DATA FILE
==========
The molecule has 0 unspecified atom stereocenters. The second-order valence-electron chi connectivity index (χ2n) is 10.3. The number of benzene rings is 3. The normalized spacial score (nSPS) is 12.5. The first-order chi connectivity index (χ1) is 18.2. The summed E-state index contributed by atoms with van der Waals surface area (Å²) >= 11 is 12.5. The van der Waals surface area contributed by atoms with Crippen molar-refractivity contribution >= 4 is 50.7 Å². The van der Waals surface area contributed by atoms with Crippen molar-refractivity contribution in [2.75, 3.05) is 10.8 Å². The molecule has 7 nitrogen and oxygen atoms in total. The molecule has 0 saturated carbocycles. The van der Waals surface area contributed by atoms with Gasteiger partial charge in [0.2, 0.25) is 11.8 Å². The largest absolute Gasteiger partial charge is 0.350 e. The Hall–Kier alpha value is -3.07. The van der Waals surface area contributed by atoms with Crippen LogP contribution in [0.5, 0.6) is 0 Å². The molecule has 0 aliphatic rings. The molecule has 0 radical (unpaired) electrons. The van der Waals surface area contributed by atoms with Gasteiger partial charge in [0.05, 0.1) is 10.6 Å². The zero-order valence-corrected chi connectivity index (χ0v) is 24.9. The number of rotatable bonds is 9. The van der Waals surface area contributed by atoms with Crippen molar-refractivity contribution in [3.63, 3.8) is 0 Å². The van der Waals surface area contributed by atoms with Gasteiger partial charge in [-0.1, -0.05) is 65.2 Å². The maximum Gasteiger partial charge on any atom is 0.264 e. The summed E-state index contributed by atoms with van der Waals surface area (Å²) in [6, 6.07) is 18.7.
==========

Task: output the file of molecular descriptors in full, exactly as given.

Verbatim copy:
The molecule has 0 unspecified atom stereocenters. The second-order valence-electron chi connectivity index (χ2n) is 10.3. The number of benzene rings is 3. The normalized spacial score (nSPS) is 12.5. The first-order chi connectivity index (χ1) is 18.2. The summed E-state index contributed by atoms with van der Waals surface area (Å²) >= 11 is 12.5. The van der Waals surface area contributed by atoms with Crippen molar-refractivity contribution >= 4 is 50.7 Å². The van der Waals surface area contributed by atoms with Crippen molar-refractivity contribution in [2.75, 3.05) is 10.8 Å². The molecule has 7 nitrogen and oxygen atoms in total. The molecule has 0 saturated carbocycles. The van der Waals surface area contributed by atoms with Gasteiger partial charge in [0.2, 0.25) is 11.8 Å². The largest absolute Gasteiger partial charge is 0.350 e. The Hall–Kier alpha value is -3.07. The van der Waals surface area contributed by atoms with Crippen LogP contribution in [0.5, 0.6) is 0 Å². The molecule has 0 aliphatic rings. The molecule has 0 radical (unpaired) electrons. The van der Waals surface area contributed by atoms with Gasteiger partial charge in [0.05, 0.1) is 10.6 Å². The zero-order valence-corrected chi connectivity index (χ0v) is 24.9. The number of rotatable bonds is 9. The van der Waals surface area contributed by atoms with Crippen molar-refractivity contribution in [3.63, 3.8) is 0 Å². The van der Waals surface area contributed by atoms with Gasteiger partial charge in [-0.1, -0.05) is 65.2 Å². The maximum Gasteiger partial charge on any atom is 0.264 e. The summed E-state index contributed by atoms with van der Waals surface area (Å²) in [6, 6.07) is 18.7.